"Linux offers extremely fast boot, relative immunity to power interruption, is scalable from embedded devices to scientific workstations, has a more reliable serial port driver, and copes very well with running on older and smaller computers," said Alexander R. Perry, Quantum Magnetics Developer. "These features give it the ability to reduce cost by permitting the continued usage of older systems."
"This research presents a use of the Linux operating system in a way not traditionally thought of and discusses its practical advantages," said Bryan Andregg, ALS 2001 Program Chair. "This presentation is perfect for our conference program because it touches on a real world problem and provides a valuable, realistic solution."
The weapons tracking system runs on a 24x7 schedule, utilizes the Debian GNU/Linux OS and standard user interfaces to receive data from mounted cameras and sensors and approximate the location of a concealed weapon. The system gives security personnel enough information to focus searches on specific locations or even parts of the body, reducing search time by at least 50 percent. Data is collected by video and converted to a sequence of target coordinates on a computer screen, tracking a potential weapon at a speed of 30 frames per second using the smoother Linux interface. Although much of the data collected is subject to interpretation or deduction by security personnel, it provides enough information to understand what kind of weapon they are facing and minimizes the chances of being attacked.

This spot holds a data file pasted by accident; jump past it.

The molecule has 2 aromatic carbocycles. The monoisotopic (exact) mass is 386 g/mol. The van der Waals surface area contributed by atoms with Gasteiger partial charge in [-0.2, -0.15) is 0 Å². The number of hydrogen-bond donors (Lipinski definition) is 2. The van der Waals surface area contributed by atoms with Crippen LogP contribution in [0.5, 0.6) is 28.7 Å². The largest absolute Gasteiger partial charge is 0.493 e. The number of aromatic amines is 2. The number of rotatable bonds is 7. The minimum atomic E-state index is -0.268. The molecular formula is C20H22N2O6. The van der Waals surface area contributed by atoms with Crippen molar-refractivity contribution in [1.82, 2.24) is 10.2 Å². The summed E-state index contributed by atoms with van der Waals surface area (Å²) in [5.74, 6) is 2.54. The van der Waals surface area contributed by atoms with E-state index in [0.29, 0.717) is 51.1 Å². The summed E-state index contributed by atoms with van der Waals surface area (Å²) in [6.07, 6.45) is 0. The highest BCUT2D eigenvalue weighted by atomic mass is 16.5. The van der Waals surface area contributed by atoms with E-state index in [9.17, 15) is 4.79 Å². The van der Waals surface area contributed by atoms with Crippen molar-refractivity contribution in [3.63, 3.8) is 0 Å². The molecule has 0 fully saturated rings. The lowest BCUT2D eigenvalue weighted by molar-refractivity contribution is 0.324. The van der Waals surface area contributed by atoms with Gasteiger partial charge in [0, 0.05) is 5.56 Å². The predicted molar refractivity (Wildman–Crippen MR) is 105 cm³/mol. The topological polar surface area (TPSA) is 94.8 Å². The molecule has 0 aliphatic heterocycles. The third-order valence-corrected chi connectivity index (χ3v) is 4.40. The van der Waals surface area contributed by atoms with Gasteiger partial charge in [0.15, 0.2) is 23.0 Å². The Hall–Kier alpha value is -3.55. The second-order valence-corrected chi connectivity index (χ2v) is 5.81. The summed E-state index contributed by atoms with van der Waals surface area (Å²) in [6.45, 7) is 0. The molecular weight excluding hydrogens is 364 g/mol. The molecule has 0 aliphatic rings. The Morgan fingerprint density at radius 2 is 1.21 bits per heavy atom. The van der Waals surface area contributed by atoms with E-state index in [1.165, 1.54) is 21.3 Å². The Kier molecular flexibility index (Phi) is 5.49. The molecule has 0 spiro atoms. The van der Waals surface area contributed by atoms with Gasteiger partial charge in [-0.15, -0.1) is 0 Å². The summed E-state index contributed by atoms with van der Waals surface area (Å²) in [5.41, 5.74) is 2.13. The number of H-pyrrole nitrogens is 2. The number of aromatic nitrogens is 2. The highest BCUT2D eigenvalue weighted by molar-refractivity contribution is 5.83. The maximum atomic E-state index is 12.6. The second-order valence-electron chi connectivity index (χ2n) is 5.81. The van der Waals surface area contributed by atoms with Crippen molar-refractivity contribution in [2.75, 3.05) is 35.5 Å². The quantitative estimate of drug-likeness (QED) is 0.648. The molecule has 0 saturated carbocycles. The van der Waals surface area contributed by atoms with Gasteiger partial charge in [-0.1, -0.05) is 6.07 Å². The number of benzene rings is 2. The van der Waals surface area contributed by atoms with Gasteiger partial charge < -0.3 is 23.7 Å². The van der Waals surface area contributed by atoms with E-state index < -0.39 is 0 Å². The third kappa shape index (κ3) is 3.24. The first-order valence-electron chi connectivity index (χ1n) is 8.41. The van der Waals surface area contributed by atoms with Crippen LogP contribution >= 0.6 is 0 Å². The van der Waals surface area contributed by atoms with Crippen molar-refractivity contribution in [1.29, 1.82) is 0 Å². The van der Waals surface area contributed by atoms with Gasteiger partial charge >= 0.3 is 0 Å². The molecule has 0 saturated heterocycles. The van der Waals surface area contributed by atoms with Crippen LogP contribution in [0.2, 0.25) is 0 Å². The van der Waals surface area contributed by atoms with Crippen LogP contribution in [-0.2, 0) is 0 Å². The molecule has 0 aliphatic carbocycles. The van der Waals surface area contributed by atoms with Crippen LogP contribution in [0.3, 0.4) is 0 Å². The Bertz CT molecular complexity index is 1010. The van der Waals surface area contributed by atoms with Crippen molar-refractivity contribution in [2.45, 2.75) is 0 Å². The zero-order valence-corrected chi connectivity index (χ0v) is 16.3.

"If you drive down the road at night and see really bright lights coming the other way, you haven't actually measured where the car is but have no trouble knowing enough about its position to dodge," said Perry. "In the same way, we don't directly measure the position of the weapon but the signature from the sensor suffices to know where it is."
The system has been successfully beta tested by users. Previous designs were independently tested at the National Safe Skies Alliance in Knoxville, Tennessee as well as added to the FAA's list of approved technologies. Already recognized as the most significant development in metal detection technology, the system is applicable beyond airports and government offices, into banking institutions, corporate offices, medical facilities, and other organizations concerned about 24x7 access to their locations.
"This research shows that Linux can be used for real world applications outside of web servers and parallel machines," said Andregg. "The wider adoption of Linux for these kinds of solutions provides a greater financial and technical benefit."
The research is being presented on Friday, November 9, 2001 at ALS 2001 in the Oakland Marriott City Center, Oakland, California. Registration for technical sessions is currently open to the public and available on-site. A detailed program is available online at www.linuxshowcase.org. For more information about Quantum Magnetics, log onto their web site at www.qm.com.
The 5th Annual Linux Showcase and Conference
November 5-10, 2001
Oakland Marriott City Center
About the USENIX Association
USENIX is the Advanced Computing Systems Association. For over 25 years, it has been the leading community for engineers, system administrators, scientists, and technician working on the cutting edge of the computing world. USENIX conferences are the essential meeting grounds for the presentation and discussion of technical advances in all aspects of computing systems. For more information about the USENIX Association, visit http://www.usenix.org